Healthy TipsParents play an important role in shaping their children’s eating habits. Encouraging your kids to eat healthy may seem like a challenge, but helping them to develop healthy eating habits now can help them throughout their lives.

Healthy eating, along with physical activity, will help kids to grow, learn, build strong bones and muscles, maintain a healthy weight and reduce the chance of developing diabetes and heart disease.

 When the body is not being replenished with the nutrients necessary to stay healthy, malnutrition may be the result.  Malnutrition affects the growth and development of infants, children and adolescents, but this can affect people of all ages. Signs and symptoms of malnutrition include:

  • Fatigue, low energy
  • Dizziness
  • Poor immune function (which can cause the body to have trouble fighting off infections)
  • Dry, scaly skin
  • Swollen and bleeding gums
  • Decaying teeth
  • Slowed reaction times and trouble paying attention
  • Underweight
  • Poor growth
  • Muscle weakness
  • Bloated stomach
  • Brittle bones
  • Problems with organ function

Take time to talk to your kids about healthy foods. Use meal time as teaching moments, and speak up when you notice unhealthy eating habits. Current guidelines from the Food & Drug Administration encourage children age 2 and older to eat a variety of healthy foods, including:

  • Fruits, vegetables, unsalted nuts and seeds, and whole grains
  • Fat-free or low-fat milk and milk products
  • Lean meats, poultry, seafood, beans and peas, soy products and eggs

The guidelines also recommend limiting foods with added sugars and solid fats, such as pizzas, sodas, sugar-sweetened drinks, cookies, cake and fast foods. The following tips can help you to cook healthy foods for the entire family:

  • Use olive or canola oil instead of butter or margarine to reduce the solid fats in the food that you prepare.
  • Consider “oven-frying” food that involve little or no oil, but create a crunchy texture.
  • Choose and prepare food with less salt, and encourage kids to eat fruits and vegetables for snacks instead of salty foods like chips.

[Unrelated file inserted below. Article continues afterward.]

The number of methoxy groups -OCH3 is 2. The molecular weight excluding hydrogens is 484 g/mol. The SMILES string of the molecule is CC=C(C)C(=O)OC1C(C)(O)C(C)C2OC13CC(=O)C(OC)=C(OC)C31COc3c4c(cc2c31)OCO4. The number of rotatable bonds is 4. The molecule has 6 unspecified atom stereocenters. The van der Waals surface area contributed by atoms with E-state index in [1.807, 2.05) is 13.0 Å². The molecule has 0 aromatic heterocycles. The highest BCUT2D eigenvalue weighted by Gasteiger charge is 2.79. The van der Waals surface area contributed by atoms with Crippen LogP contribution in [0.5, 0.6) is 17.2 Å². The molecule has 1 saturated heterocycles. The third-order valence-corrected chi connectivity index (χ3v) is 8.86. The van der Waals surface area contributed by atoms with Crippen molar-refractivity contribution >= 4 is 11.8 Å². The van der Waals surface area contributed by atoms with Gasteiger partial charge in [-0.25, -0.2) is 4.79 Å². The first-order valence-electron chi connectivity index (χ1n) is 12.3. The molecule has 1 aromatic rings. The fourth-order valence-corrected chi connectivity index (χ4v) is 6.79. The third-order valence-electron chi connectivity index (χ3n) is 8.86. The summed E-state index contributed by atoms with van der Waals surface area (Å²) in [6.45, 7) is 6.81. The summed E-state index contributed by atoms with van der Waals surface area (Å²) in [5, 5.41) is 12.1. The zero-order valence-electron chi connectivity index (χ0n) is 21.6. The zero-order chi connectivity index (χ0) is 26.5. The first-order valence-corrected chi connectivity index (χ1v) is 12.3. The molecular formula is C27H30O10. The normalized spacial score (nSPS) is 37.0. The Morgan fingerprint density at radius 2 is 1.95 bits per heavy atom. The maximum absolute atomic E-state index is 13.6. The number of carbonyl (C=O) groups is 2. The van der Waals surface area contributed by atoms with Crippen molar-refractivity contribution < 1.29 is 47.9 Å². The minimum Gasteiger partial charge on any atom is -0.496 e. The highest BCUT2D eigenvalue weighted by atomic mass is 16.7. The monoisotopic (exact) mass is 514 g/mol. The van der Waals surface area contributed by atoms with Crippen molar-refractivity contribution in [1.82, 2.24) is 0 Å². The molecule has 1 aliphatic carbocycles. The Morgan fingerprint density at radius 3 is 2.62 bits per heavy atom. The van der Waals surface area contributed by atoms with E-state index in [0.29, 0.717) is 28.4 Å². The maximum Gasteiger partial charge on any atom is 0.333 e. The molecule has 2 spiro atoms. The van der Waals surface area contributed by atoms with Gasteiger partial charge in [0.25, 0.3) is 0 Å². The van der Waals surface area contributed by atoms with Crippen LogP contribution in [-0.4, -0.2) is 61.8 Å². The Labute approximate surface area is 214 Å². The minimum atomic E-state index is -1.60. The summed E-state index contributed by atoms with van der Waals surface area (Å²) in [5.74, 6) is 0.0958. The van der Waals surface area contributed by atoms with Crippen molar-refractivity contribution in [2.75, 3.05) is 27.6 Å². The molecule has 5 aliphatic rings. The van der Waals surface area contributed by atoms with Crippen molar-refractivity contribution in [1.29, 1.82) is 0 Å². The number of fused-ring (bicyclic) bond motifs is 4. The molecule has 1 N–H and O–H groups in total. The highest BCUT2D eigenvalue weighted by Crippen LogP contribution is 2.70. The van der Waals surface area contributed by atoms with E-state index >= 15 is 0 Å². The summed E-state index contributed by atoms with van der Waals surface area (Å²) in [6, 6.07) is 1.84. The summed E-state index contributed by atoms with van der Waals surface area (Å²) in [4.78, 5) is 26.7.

Actively growing children need food at regular intervals to keep them healthy, both mentally and physically. One of the most important guidelines for healthy eating is to make sure your child starts the day with a healthy breakfast to spark the energy they need for the rest of the day. In fact, kids who don’t eat breakfast tend to have a shorter attention span and less energy to carry out morning tasks. While any breakfast is better than no breakfast, it is best to include nutritious foods from three of the four food groups.

Whole-grain cereal, when part of a healthy, balanced breakfast including dairy (such as milk and yogurt), fruit and lean protein, is a popular food item that experts say can easily address the hunger gap during the summer months when children are not in school. Healthy cereal contains one serving of whole grain, no more than 200 calories per serving, six grams or less of sugar and at least three grams of fiber per serving. It should also be free of artificial colors and dyes.

The Food and Drug Administration (FDA) shares a number of quick and easy tips to help your family get a nutritious start to the day:

  • Include a variety of foods – not just traditional breakfast foods. Leftovers from the previous evening’s meal, tuna fish and celery, or even a turkey sandwich will work.
  • Give kids food that they like. You can mix healthy cereals in with a little bit of their more sugary favorites.
  • Make healthy trade-offs, and remember that balance is the key. If you can’t include enough vegetables in the morning meals, include them in an afternoon snack.
  • Prep foods the night before. Chop up fruit to include in cereal or yogurt parfaits, or cut vegetables for an omelet. Put out a bowl of nut-and-fruit trail mix for kids to grab a handful as they walk out the door.


Christina Brzezinski is the Chief Nursing Officer at Coastal Carolina Hospital and Jennifer LeBlanc is the Chief Nursing Officer at Hilton Head Hospital.